Fed’s 2015 Records Show Yellen Misjudged Room for Job Gains
Janet Yellen, former chair of the U.S. Federal Reserve, arrives for dinner during the Jackson Hole economic symposium, sponsored by the Federal Reserve Bank of Kansas City, in Moran, Wyoming, U.S. (Photographer: David Paul Morris/Bloomberg)

Fed’s 2015 Records Show Yellen Misjudged Room for Job Gains

Transcripts of the Federal Reserve’s 2015 policy meetings show that then-Fed Chair Janet Yellen acknowledged the Fed should sacrifice potential job gains in order to cut off the possibility of higher inflation.

Yellen, who left the Fed in 2018, has been chosen by President-elect Joe Biden to lead the Treasury Department and hold one of the most powerful economic policy positions in his administration, pending her confirmation by the U.S. Senate.

Her comments, as policy makers debated their first increase in interest rates after holding them near zero for seven years, highlight an argument over the relationship between inflation and unemployment that -- with hindsight -- has led some to criticize Yellen as having been too hasty to lift off.

The discussion shows how she and some colleagues overestimated the potential for accelerating inflation and underestimated the room still left in the economy to generate jobs.

How the argument ends can matter for economic equality -– a key priority of the Biden team. In this case it led the Fed to raise rates at a time when unemployment for Black Americans was much higher than the national rate, even though inflation was mute and -- as it turned out -- would remain so.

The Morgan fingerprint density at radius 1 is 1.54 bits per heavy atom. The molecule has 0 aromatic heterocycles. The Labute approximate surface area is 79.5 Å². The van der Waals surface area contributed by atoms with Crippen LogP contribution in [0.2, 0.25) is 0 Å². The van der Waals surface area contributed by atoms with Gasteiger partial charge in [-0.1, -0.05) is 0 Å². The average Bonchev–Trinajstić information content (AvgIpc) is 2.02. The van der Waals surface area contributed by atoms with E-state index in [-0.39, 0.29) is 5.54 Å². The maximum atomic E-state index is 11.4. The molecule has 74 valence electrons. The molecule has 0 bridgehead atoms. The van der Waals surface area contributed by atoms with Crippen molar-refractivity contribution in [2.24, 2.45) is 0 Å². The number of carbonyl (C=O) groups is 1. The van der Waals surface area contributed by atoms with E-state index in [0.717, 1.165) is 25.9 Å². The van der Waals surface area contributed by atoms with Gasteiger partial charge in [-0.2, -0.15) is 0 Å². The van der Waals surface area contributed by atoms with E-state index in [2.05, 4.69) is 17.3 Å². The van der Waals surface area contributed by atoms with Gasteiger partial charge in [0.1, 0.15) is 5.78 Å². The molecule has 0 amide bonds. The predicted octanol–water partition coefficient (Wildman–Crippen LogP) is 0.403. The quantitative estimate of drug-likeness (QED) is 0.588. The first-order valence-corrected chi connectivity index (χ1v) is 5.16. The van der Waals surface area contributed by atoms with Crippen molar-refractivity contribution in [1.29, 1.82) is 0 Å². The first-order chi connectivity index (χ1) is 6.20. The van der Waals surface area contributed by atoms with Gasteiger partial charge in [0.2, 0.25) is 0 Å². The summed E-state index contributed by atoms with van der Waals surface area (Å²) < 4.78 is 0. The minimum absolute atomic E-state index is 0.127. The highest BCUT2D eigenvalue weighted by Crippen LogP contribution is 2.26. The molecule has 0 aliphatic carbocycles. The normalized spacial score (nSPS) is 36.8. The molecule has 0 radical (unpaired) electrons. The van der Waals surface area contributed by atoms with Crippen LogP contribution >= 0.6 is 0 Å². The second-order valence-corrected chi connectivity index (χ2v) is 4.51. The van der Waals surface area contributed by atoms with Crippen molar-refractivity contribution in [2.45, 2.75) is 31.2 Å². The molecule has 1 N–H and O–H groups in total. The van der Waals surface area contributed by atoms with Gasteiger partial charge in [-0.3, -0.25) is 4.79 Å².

In the years that followed 2015, price gains continued to mostly undershoot the Fed’s 2% target, even as overall unemployment fell to 3.5% in 2019, a half-century low.

“We would want to check the pace of employment growth somewhat to reduce the risk of overheating that could eventually force us to tighten abruptly,” Yellen said during the December 2015 meeting, according to the documents the Fed released on Friday with the customary five-year lag for meeting transcripts.

“If the labor market were to continue to improve markedly as we move through 2016, then further moderate increases in the federal funds rate would probably be warranted, even if core inflation was still showing no signs of picking up,” she said then.

Inflation Trigger

If inflation remained quiescent, Yellen contemplated the idea that officials might have to recalculate their estimates of the level at which unemployment would trigger inflation, but ultimately pushed that idea aside.

“Although we might consider lowering our estimates of the natural rate of unemployment a bit in response to such developments,” she said, “it would also be prudent to view them as a sign that the underlying strength of the economy was in fact increasing, and that inflation would move up as labor and product markets tighten.”

Officials ended that meeting by agreeing to raise interest rates by a quarter percentage point, citing their expectation that inflation would rise gradually to their 2% target. They also signaled four additional increases were coming in 2016.

Hawkish Move

That move and Yellen’s comments now appear overly hawkish. Unemployment was still 5.1%, and inflation never emerged as a threat. The comments may prove particularly concerning to progressive Democrats, because the interest-rate increase came when unemployment among Black Americans stood at 9.4%.

No policy makers made reference to Black or minority unemployment during the December 2015 meeting. Fed officials regularly point to those measures now, and last year redefined how they interpret their target of “maximum employment,” saying they consider it a “broad-based and inclusive goal,” a nod to minority employment gaps.